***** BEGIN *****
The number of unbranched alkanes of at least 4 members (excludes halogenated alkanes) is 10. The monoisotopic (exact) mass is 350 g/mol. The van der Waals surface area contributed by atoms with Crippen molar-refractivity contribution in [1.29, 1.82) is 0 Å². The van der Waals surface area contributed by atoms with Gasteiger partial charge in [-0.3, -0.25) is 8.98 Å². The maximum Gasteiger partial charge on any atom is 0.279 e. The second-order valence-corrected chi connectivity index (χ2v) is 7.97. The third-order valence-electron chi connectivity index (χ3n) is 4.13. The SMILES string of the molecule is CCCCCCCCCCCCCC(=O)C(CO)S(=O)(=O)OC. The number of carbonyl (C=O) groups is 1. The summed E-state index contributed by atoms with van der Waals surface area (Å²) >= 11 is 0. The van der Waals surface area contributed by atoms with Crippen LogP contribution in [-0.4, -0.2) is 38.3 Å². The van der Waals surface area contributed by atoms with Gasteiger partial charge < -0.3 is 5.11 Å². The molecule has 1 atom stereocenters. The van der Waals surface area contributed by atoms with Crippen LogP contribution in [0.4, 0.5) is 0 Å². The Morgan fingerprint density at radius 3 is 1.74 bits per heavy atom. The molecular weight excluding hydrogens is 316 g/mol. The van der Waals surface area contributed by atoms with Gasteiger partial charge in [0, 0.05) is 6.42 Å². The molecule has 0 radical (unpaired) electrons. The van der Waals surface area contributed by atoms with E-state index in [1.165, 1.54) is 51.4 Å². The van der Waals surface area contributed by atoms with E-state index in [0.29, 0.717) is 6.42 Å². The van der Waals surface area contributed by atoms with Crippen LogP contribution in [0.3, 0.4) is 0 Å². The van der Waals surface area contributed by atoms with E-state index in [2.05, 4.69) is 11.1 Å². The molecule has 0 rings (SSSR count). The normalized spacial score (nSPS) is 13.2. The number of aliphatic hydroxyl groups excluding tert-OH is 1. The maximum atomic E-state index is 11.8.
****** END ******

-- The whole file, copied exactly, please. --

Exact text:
The number of unbranched alkanes of at least 4 members (excludes halogenated alkanes) is 10. The monoisotopic (exact) mass is 350 g/mol. The van der Waals surface area contributed by atoms with Crippen molar-refractivity contribution in [1.29, 1.82) is 0 Å². The van der Waals surface area contributed by atoms with Gasteiger partial charge in [-0.3, -0.25) is 8.98 Å². The maximum Gasteiger partial charge on any atom is 0.279 e. The second-order valence-corrected chi connectivity index (χ2v) is 7.97. The third-order valence-electron chi connectivity index (χ3n) is 4.13. The SMILES string of the molecule is CCCCCCCCCCCCCC(=O)C(CO)S(=O)(=O)OC. The number of carbonyl (C=O) groups is 1. The summed E-state index contributed by atoms with van der Waals surface area (Å²) >= 11 is 0. The van der Waals surface area contributed by atoms with Crippen LogP contribution in [-0.4, -0.2) is 38.3 Å². The van der Waals surface area contributed by atoms with Gasteiger partial charge < -0.3 is 5.11 Å². The molecule has 1 atom stereocenters. The van der Waals surface area contributed by atoms with Crippen LogP contribution in [0.4, 0.5) is 0 Å². The Morgan fingerprint density at radius 3 is 1.74 bits per heavy atom. The molecular weight excluding hydrogens is 316 g/mol. The van der Waals surface area contributed by atoms with Gasteiger partial charge in [0, 0.05) is 6.42 Å². The molecule has 0 radical (unpaired) electrons. The van der Waals surface area contributed by atoms with E-state index in [1.165, 1.54) is 51.4 Å². The van der Waals surface area contributed by atoms with E-state index in [0.29, 0.717) is 6.42 Å². The van der Waals surface area contributed by atoms with Crippen LogP contribution in [0.3, 0.4) is 0 Å². The van der Waals surface area contributed by atoms with E-state index in [2.05, 4.69) is 11.1 Å². The molecule has 0 rings (SSSR count). The normalized spacial score (nSPS) is 13.2. The number of aliphatic hydroxyl groups excluding tert-OH is 1. The maximum atomic E-state index is 11.8.